“Yeah, mainly because she’s willing to listen to their incessant prattle about their love interests,” Sentinel pointed out tartly. “I got a colossal dose of it when I went down to deliver the latest rescuee.” The guardian sister let out an aggravated huff and began ticking points off on her fingers as she spoke. “Asherazel Morningstar just met one Prince Legolas, and thinks he is the ‘finest and loveliest warrior’ she’s ever seen. Chrystya of Lothlórien has been secretly in love with Prince Legolas for the past two thousand years, and she was just working up the nerve to tell him when she was attacked. Fuega Sunrunner is a flame fairy, and she accidentally started a fire in this Legolas’ home forest because she was following him around so much. Burgundy Suede is a half-Elven Ranger of the North, and she fell in love with Legolas after heroically rescuing him from a band of Orcs. Oh, and lest I forget, we have Demonelle the spirit-vampire, who wants Legolas to be her eternal soul-sucking lover.” Sentinel shook her head and folded her arms again. “They’re all beautiful girls, Shifter, each as perfect as can be, and I’m glad we rescued them…but to be honest, I wish they would get over their previous love lives. I tried to tell them that liberty was better than a thousand Legolases, and they almost started crying!”
Shifter’s lips turned upward in a fond smile. “I believe I have seduced that particular prince before. He is quite the charmer.” At Sentinel’s annoyed look, she gave a consoling wave of one delicate hand. “Oh, don’t worry, Sentinel; they’ll soon forget him. Freedom brings clarity of thought, you know that. How long has it been since you seriously thought about your first love?”
Sentinel’s posture relaxed somewhat, and she nodded slowly. “I suppose you’re right. It’s been ages since I thought about him.” Her golden eyes twinkled impishly. “If I hear even one sister mooning over my Aragorn, though, I may put a fist through a bulkhead.”
Shifter’s slim shoulders quivered with merriment. She tossed a sly glance at Sentinel, and with a coquettish flutter of her lashes, she purred, “Mm, as I recall, he was rather nice to me, as well. A bit difficult to subdue, though…”
“Ha! He melted like butter for me!” Sentinel bragged. “That half-Elven wench didn’t stand a chance, either; she couldn’t fight her way out of a water skin.” The redhead gave Shifter an appraising glare. “Speaking of Aragorn, when did you go after him? I don’t recall hearing about this before now.”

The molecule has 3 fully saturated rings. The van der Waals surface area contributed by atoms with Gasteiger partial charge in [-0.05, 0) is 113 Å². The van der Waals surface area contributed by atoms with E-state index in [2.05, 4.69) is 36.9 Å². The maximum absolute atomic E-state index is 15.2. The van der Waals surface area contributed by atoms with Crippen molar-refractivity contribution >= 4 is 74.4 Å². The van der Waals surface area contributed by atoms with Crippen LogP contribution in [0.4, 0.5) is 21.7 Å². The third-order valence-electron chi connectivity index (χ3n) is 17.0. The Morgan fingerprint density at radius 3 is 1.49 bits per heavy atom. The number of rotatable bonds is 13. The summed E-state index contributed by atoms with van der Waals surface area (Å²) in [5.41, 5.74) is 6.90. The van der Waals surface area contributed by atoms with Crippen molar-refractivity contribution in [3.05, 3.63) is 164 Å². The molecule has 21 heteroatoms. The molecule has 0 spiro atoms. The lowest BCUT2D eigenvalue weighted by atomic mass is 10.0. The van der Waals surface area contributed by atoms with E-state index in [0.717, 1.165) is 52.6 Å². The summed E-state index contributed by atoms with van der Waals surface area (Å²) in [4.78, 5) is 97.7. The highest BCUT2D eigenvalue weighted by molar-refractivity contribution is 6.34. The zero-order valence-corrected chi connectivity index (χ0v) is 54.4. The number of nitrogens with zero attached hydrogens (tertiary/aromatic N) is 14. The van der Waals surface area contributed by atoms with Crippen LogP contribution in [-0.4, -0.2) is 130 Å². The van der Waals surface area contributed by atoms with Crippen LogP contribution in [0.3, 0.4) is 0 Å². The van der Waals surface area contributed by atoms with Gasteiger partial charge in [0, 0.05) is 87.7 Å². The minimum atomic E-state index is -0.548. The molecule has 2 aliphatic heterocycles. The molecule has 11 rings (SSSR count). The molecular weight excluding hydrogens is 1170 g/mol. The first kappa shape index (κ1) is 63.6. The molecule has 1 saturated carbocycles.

“Oh, it was a long time ago,” Shifter said with a dismissive wave. “I was Arwen’s abused younger sister at the time. Aragorn couldn’t help but fall for my pathetic state of need.”
Sentinel raised her sculpted brows skeptically. “I thought you hated playing out weak roles.”
“This was long before I met you or Sweetie,” Shifter explained with a slight shrug. “I hadn’t yet begun to seek out, shall we say, personas of superior quality.”
Shifter smiled and took the opportunity to point out, “Ah, but Sweetie, on the other hand, is an expert at such roles. You’ve seen her work; entire armies have flung themselves into harm’s way in order to defend her virtuous innocence.”
Sentinel rolled her eyes and absently twined her crimson curls around one long finger. “Speaking of Sugar-puff, I need to get off this ship for a while—you know, rescue a sister or two, beat on some PPC agents, that sort of thing. Maybe it’ll help work the glitter out of my system.”
Shifter chuckled at her guardian’s tone. Despite the biting sarcasm, Sentinel’s eagerness to rescue her sisters from the PPC’s ruthless minions was palpable. “Of course,” she replied, beckoning to the redhead. “I’m sure the Mirror has a thing or two to show us.”
The Mirror was the only item Shifter had brought aboard the Eminence. It was mounted on a port-side bulkhead, where the starship’s dedication plaque might have hung, had the ship been granted an actual dedication ceremony. Upon first glance, the Mirror appeared quite ordinary: an elliptical pane of reflective glass housed within a richly carven silver framework. It had been polished to a high sheen, but otherwise, it seemed rather unremarkable.
Nothing, however, could have been further from the truth. The Mirror was actually a souvenir from one of Shifter’s earliest roles—namely, an Elven princess with self-styled ‘Seer Magic,’ who’d served as an advisor (and, of course, lover) to Elrond Half-elven. Over the course of the story, Shifter had learned how to manipulate the Mirror’s mystical ability to show its owner anything she wanted to see; and when the creator had abandoned the character and the story, Shifter had kept the Mirror. The key to using it was simple, really: it responded only to requests and commands spoken in rhyming verse. Shifter had become an expert at crafting descriptive little poems for the Mirror to follow; also, since she’d owned the Mirror for so long, it was somewhat attuned to her wishes, and always seemed to know exactly what she wanted to see, whether her commands were highly detailed or not.
“All right,” Sentinel said briskly, clapping her hands together and flipping her hair over her shoulder, “it’s rhyme time. Got a verse up your sleeve, Shifter?”
“Of course,” the dark-haired elder answered. She approached the Mirror and extended one hand toward it, as though in benediction. The rhymes fell from her sculpted lips with ease.
Silver and bright,
Show me a sister
In peril and flight.”